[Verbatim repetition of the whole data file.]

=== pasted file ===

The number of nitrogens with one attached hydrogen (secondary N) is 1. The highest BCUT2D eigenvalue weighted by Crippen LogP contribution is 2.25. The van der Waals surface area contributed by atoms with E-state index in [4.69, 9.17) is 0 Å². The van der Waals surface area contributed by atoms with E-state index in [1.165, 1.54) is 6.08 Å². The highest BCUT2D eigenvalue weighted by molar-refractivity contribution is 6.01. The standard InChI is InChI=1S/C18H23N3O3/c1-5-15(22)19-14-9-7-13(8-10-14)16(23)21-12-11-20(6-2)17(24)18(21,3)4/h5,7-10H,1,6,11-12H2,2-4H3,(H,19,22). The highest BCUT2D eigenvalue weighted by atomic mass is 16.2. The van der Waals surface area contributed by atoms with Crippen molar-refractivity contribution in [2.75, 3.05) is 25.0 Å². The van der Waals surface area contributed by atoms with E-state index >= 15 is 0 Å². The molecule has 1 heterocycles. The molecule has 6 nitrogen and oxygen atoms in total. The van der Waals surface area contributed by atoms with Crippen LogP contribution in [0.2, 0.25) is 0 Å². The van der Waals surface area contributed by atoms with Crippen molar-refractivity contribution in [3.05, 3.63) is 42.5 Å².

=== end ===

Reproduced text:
The number of nitrogens with one attached hydrogen (secondary N) is 1. The highest BCUT2D eigenvalue weighted by Crippen LogP contribution is 2.25. The van der Waals surface area contributed by atoms with E-state index in [4.69, 9.17) is 0 Å². The van der Waals surface area contributed by atoms with E-state index in [1.165, 1.54) is 6.08 Å². The highest BCUT2D eigenvalue weighted by molar-refractivity contribution is 6.01. The standard InChI is InChI=1S/C18H23N3O3/c1-5-15(22)19-14-9-7-13(8-10-14)16(23)21-12-11-20(6-2)17(24)18(21,3)4/h5,7-10H,1,6,11-12H2,2-4H3,(H,19,22). The highest BCUT2D eigenvalue weighted by atomic mass is 16.2. The van der Waals surface area contributed by atoms with Crippen molar-refractivity contribution in [2.75, 3.05) is 25.0 Å². The van der Waals surface area contributed by atoms with E-state index >= 15 is 0 Å². The molecule has 1 heterocycles. The molecule has 6 nitrogen and oxygen atoms in total. The van der Waals surface area contributed by atoms with Crippen LogP contribution in [0.2, 0.25) is 0 Å². The van der Waals surface area contributed by atoms with Crippen molar-refractivity contribution in [3.05, 3.63) is 42.5 Å².